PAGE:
After the UND Snapchat controversy went viral, some people are asking if schools and communities are doing enough to educate students about diversity sensitivity.
NDSU and MSUM both have plenty of information online highlighting the importance of diversity on their campus.
There are also tons of community programs reaching out to people in order to teach the area about other cultures.
This conversation comes as the communities of Fargo and Moorhead are celebrating Welcoming Week.
But Welcoming Week events aren't the only ones out there helping educate locals about different cultures.
"There are various activities that you know just like the soccer programs that bridge cultural divides," says Vice President of Senior and Humanitarian Services at Lutheran Social Services of North Dakota Shirley Dykshoorn.
"I think Fargo–Moorhead is a great place and whenever we have and event people come out and they want to learn. When we come together and we share between each other our stories and our culture something fruitful will come out," says Director of Afro American Development Association Hukun Abdullahi.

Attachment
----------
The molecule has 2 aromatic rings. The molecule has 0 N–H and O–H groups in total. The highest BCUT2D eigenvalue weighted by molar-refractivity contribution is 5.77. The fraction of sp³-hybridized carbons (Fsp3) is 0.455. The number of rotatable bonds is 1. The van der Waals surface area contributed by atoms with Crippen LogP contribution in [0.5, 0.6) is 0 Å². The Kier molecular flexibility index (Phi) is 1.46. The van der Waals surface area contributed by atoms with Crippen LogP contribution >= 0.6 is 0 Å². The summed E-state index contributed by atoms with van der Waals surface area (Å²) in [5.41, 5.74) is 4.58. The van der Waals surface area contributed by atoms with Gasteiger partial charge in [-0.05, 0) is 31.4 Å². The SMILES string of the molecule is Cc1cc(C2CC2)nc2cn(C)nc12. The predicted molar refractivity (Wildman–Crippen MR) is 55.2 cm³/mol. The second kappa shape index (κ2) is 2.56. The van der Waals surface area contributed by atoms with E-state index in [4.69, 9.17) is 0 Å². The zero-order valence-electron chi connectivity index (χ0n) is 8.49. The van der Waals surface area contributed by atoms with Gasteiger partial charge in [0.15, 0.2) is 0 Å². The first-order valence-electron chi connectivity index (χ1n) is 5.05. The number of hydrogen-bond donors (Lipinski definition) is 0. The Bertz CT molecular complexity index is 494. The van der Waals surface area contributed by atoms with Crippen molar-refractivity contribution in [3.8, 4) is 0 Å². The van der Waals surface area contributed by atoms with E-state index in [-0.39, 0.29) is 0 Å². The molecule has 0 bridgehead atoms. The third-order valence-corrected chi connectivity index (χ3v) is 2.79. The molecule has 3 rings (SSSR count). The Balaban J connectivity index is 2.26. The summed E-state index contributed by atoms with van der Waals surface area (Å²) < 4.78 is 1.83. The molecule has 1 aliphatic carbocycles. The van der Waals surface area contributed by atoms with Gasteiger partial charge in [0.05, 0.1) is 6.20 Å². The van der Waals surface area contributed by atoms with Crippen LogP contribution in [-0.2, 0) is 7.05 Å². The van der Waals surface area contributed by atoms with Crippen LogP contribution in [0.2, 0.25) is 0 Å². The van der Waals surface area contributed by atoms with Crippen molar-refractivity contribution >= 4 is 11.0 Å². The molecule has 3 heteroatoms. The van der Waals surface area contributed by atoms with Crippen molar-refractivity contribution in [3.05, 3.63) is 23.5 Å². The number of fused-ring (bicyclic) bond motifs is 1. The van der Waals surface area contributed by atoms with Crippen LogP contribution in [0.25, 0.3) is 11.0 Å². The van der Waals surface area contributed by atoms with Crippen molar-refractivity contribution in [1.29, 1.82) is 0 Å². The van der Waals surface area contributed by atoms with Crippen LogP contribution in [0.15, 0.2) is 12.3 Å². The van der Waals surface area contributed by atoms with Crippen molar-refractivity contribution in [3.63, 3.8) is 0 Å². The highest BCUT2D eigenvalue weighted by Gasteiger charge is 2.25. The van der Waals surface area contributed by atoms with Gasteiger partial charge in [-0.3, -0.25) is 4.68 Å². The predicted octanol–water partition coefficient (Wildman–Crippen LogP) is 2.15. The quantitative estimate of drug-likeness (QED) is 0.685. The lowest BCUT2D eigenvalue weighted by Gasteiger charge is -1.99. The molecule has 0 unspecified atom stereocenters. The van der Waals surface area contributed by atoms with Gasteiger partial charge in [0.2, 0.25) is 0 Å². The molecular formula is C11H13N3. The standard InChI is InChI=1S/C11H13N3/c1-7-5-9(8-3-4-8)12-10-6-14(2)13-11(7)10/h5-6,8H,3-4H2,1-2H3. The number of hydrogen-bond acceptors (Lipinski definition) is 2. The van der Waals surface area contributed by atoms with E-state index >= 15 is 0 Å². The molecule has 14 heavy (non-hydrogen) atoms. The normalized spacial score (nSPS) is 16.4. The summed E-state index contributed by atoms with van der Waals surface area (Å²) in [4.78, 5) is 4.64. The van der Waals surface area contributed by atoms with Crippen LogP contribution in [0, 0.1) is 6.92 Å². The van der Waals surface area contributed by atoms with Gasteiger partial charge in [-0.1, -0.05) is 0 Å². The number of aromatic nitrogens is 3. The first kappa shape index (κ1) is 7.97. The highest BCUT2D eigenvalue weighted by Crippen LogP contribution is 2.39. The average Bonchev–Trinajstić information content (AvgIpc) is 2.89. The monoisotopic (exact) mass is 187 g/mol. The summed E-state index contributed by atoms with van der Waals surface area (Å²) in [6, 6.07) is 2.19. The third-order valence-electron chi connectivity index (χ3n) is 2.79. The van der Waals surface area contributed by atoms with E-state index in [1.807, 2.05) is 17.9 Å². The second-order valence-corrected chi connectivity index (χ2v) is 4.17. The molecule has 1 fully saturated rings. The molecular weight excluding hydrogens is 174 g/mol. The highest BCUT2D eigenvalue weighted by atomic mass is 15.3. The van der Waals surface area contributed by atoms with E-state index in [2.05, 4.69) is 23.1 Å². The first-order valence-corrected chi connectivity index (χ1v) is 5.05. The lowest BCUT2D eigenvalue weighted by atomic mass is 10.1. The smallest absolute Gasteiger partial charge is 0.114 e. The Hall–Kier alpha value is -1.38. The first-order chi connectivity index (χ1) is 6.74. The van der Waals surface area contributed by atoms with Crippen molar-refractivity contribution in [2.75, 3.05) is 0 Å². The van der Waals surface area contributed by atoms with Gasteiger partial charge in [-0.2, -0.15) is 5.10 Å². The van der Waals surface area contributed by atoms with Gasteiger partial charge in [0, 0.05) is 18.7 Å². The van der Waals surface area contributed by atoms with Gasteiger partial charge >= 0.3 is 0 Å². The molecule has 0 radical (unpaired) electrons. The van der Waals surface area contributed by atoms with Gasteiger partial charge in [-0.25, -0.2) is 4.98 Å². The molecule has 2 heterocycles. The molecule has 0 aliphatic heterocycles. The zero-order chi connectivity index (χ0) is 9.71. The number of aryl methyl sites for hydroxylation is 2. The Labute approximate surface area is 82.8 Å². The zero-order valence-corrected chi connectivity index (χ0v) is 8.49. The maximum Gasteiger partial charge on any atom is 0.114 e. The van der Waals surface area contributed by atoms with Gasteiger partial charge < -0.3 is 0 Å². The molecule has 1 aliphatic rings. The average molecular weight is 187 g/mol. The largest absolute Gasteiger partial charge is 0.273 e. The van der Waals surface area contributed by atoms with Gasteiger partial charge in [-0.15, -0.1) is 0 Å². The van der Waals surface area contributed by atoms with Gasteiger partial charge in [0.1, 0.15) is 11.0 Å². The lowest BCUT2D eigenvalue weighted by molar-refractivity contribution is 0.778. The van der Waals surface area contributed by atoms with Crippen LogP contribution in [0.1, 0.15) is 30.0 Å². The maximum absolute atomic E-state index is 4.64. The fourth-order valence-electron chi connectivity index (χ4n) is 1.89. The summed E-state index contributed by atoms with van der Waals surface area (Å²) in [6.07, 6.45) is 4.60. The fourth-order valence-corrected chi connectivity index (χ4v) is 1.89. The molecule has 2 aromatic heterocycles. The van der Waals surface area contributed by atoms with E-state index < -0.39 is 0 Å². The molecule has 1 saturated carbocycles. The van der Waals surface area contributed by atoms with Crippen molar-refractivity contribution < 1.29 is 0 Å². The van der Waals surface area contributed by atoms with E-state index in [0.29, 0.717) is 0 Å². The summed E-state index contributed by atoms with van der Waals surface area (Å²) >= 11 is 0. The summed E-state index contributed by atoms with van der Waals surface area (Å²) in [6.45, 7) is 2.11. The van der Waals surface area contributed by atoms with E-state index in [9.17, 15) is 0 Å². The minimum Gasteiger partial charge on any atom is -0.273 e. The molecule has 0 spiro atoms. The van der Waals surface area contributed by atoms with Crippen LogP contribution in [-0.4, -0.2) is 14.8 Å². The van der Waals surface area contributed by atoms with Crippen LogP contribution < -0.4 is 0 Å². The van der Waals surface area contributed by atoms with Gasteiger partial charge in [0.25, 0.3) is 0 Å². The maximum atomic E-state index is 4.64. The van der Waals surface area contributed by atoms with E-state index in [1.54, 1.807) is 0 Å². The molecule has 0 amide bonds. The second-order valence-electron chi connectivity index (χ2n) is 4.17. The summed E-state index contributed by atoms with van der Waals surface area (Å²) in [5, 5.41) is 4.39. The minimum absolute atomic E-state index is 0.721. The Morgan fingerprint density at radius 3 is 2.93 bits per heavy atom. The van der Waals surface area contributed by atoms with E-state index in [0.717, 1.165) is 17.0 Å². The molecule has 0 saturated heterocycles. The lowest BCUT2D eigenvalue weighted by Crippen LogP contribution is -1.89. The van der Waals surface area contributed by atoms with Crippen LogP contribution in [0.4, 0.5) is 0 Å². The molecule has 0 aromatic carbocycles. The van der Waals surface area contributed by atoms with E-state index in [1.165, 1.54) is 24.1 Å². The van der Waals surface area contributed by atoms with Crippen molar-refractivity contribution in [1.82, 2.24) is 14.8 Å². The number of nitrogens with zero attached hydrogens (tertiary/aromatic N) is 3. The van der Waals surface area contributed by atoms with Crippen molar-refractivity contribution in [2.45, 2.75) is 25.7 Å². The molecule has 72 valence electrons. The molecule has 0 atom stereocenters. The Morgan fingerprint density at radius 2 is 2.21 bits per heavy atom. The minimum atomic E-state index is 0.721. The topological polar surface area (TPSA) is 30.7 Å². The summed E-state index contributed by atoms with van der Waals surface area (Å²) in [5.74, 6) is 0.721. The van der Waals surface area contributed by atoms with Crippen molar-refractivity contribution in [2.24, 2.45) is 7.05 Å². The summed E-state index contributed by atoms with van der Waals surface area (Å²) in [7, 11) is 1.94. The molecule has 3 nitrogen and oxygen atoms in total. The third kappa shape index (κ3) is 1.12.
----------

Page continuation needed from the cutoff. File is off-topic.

In addition to the community outreach, MSUM and NDSU also offer courses on diversity and activities throughout the year to help educate students on how to be aware of the unique parts of various cultures.
But sometimes even with all of these programs, people will still make mistakes.
"To me, I know they don't have more knowledge about the people they are referring to and all that and it's better for us to come out and educate them," says Abdullahi.
Even though it seems like there's a large amount of community programs as well as school programs to teach diversity sensitivity, some people feel like it really should just come down to common sense.
NDSU student Andre Maund says he's experienced casual racism even from his friends.
He says often times it's not said with the intention of causing harm but it can still hurt.
"Breaking like the tension barrier, don't bring in a black joke. Just treat me like a human being and treat everybody else of color as a human being because we're all the same. I think more people should take time to think what they're actually saying like back to think before what you say."Maund says.
Maund also says he thinks NDSU could do more to teach students about diversity and help the students better live in harmony with each other.